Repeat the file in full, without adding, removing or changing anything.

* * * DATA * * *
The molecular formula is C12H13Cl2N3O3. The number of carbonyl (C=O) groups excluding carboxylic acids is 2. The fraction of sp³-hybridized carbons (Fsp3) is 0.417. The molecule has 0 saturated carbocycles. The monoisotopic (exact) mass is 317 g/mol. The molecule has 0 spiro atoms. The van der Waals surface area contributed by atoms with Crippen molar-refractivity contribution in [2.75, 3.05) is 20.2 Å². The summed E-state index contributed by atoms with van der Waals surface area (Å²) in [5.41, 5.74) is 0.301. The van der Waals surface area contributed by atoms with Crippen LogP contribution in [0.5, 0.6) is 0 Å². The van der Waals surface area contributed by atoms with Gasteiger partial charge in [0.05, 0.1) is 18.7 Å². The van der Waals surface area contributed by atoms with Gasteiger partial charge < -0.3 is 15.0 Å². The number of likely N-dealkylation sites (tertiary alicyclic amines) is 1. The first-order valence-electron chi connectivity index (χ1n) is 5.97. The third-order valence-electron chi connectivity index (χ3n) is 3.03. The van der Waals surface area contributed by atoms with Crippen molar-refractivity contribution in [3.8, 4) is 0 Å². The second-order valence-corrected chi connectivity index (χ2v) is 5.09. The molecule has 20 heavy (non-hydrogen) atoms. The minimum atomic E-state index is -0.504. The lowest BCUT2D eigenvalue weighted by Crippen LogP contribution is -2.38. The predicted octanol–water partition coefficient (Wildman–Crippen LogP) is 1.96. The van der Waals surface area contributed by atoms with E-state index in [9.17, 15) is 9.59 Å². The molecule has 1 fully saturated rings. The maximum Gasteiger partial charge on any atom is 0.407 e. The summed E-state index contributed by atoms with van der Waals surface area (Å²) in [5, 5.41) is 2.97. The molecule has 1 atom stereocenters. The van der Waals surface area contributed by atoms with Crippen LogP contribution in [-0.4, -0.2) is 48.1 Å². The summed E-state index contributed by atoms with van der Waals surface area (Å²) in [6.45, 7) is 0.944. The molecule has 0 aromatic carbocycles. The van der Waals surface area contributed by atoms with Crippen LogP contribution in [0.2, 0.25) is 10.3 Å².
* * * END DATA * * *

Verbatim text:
The molecular formula is C12H13Cl2N3O3. The number of carbonyl (C=O) groups excluding carboxylic acids is 2. The fraction of sp³-hybridized carbons (Fsp3) is 0.417. The molecule has 0 saturated carbocycles. The monoisotopic (exact) mass is 317 g/mol. The molecule has 0 spiro atoms. The van der Waals surface area contributed by atoms with Crippen molar-refractivity contribution in [2.75, 3.05) is 20.2 Å². The summed E-state index contributed by atoms with van der Waals surface area (Å²) in [5.41, 5.74) is 0.301. The van der Waals surface area contributed by atoms with Crippen LogP contribution in [0.5, 0.6) is 0 Å². The van der Waals surface area contributed by atoms with Gasteiger partial charge in [0.05, 0.1) is 18.7 Å². The van der Waals surface area contributed by atoms with Gasteiger partial charge < -0.3 is 15.0 Å². The number of likely N-dealkylation sites (tertiary alicyclic amines) is 1. The first-order valence-electron chi connectivity index (χ1n) is 5.97. The third-order valence-electron chi connectivity index (χ3n) is 3.03. The van der Waals surface area contributed by atoms with Crippen molar-refractivity contribution in [3.8, 4) is 0 Å². The second-order valence-corrected chi connectivity index (χ2v) is 5.09. The molecule has 20 heavy (non-hydrogen) atoms. The minimum atomic E-state index is -0.504. The lowest BCUT2D eigenvalue weighted by Crippen LogP contribution is -2.38. The predicted octanol–water partition coefficient (Wildman–Crippen LogP) is 1.96. The van der Waals surface area contributed by atoms with E-state index in [9.17, 15) is 9.59 Å². The molecule has 1 fully saturated rings. The maximum Gasteiger partial charge on any atom is 0.407 e. The summed E-state index contributed by atoms with van der Waals surface area (Å²) in [5, 5.41) is 2.97. The molecule has 1 atom stereocenters. The van der Waals surface area contributed by atoms with Crippen LogP contribution in [-0.4, -0.2) is 48.1 Å². The summed E-state index contributed by atoms with van der Waals surface area (Å²) in [6.45, 7) is 0.944. The molecule has 0 aromatic carbocycles. The van der Waals surface area contributed by atoms with Crippen LogP contribution in [0.2, 0.25) is 10.3 Å².